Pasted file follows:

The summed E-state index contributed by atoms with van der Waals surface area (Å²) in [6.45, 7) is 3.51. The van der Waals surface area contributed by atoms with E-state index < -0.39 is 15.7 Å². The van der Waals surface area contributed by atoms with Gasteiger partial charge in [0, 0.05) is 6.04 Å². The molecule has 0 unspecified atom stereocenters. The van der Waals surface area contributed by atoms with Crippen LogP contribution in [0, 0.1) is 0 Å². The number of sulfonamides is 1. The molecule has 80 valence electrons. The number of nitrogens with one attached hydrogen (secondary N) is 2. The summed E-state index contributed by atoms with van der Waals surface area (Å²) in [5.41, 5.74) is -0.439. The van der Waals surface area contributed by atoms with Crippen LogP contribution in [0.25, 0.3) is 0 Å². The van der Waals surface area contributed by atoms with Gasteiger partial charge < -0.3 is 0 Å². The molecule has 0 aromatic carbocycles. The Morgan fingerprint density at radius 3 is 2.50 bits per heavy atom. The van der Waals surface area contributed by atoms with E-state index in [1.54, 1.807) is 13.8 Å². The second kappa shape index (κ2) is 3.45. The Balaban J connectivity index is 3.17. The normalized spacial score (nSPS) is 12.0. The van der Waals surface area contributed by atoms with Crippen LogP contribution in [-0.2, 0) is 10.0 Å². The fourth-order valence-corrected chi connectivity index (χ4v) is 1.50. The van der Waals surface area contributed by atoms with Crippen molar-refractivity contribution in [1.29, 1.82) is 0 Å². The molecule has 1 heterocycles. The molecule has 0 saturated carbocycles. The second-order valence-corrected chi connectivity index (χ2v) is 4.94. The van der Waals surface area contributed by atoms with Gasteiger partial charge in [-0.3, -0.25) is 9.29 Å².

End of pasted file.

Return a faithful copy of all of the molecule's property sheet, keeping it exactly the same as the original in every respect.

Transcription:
The summed E-state index contributed by atoms with van der Waals surface area (Å²) in [6.45, 7) is 3.51. The van der Waals surface area contributed by atoms with E-state index < -0.39 is 15.7 Å². The van der Waals surface area contributed by atoms with Gasteiger partial charge in [0, 0.05) is 6.04 Å². The molecule has 0 unspecified atom stereocenters. The van der Waals surface area contributed by atoms with Crippen LogP contribution in [0, 0.1) is 0 Å². The number of sulfonamides is 1. The molecule has 80 valence electrons. The number of nitrogens with one attached hydrogen (secondary N) is 2. The summed E-state index contributed by atoms with van der Waals surface area (Å²) in [5.41, 5.74) is -0.439. The van der Waals surface area contributed by atoms with Crippen LogP contribution in [0.25, 0.3) is 0 Å². The van der Waals surface area contributed by atoms with Gasteiger partial charge < -0.3 is 0 Å². The molecule has 0 aromatic carbocycles. The Morgan fingerprint density at radius 3 is 2.50 bits per heavy atom. The van der Waals surface area contributed by atoms with E-state index in [1.54, 1.807) is 13.8 Å². The second kappa shape index (κ2) is 3.45. The Balaban J connectivity index is 3.17. The normalized spacial score (nSPS) is 12.0. The van der Waals surface area contributed by atoms with Crippen LogP contribution in [-0.2, 0) is 10.0 Å². The fourth-order valence-corrected chi connectivity index (χ4v) is 1.50. The van der Waals surface area contributed by atoms with Crippen molar-refractivity contribution in [1.29, 1.82) is 0 Å². The molecule has 1 heterocycles. The molecule has 0 saturated carbocycles. The second-order valence-corrected chi connectivity index (χ2v) is 4.94. The van der Waals surface area contributed by atoms with Gasteiger partial charge in [-0.3, -0.25) is 9.29 Å².